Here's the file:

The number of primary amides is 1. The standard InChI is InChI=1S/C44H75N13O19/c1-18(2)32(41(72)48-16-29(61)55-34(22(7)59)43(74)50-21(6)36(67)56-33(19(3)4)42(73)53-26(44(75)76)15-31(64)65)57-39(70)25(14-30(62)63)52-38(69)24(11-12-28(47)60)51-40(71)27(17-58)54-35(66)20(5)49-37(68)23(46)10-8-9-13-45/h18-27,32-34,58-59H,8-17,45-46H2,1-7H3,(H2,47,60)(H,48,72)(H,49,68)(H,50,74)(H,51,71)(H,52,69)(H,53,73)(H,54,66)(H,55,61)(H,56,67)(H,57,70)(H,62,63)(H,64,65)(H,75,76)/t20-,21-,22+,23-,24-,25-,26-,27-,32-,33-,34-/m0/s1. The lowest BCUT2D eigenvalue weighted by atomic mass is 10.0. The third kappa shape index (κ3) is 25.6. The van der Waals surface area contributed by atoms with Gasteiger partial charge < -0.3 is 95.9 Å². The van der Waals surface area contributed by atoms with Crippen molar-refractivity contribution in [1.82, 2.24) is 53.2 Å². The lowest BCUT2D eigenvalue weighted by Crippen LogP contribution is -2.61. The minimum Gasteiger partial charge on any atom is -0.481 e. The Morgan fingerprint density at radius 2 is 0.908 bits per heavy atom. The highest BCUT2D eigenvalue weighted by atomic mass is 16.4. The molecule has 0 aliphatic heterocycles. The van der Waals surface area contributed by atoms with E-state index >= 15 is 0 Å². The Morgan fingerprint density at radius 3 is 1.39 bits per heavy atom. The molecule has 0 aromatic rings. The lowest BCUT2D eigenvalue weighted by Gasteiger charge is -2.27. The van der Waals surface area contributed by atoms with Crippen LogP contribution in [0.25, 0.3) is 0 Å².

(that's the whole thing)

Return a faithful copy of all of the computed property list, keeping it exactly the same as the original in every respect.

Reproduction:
The number of primary amides is 1. The standard InChI is InChI=1S/C44H75N13O19/c1-18(2)32(41(72)48-16-29(61)55-34(22(7)59)43(74)50-21(6)36(67)56-33(19(3)4)42(73)53-26(44(75)76)15-31(64)65)57-39(70)25(14-30(62)63)52-38(69)24(11-12-28(47)60)51-40(71)27(17-58)54-35(66)20(5)49-37(68)23(46)10-8-9-13-45/h18-27,32-34,58-59H,8-17,45-46H2,1-7H3,(H2,47,60)(H,48,72)(H,49,68)(H,50,74)(H,51,71)(H,52,69)(H,53,73)(H,54,66)(H,55,61)(H,56,67)(H,57,70)(H,62,63)(H,64,65)(H,75,76)/t20-,21-,22+,23-,24-,25-,26-,27-,32-,33-,34-/m0/s1. The lowest BCUT2D eigenvalue weighted by atomic mass is 10.0. The third kappa shape index (κ3) is 25.6. The van der Waals surface area contributed by atoms with Gasteiger partial charge < -0.3 is 95.9 Å². The van der Waals surface area contributed by atoms with Crippen molar-refractivity contribution in [1.82, 2.24) is 53.2 Å². The lowest BCUT2D eigenvalue weighted by Crippen LogP contribution is -2.61. The minimum Gasteiger partial charge on any atom is -0.481 e. The Morgan fingerprint density at radius 2 is 0.908 bits per heavy atom. The highest BCUT2D eigenvalue weighted by atomic mass is 16.4. The molecule has 0 aliphatic heterocycles. The van der Waals surface area contributed by atoms with E-state index >= 15 is 0 Å². The Morgan fingerprint density at radius 3 is 1.39 bits per heavy atom. The molecule has 0 aromatic rings. The lowest BCUT2D eigenvalue weighted by Gasteiger charge is -2.27. The van der Waals surface area contributed by atoms with Crippen LogP contribution in [0.25, 0.3) is 0 Å².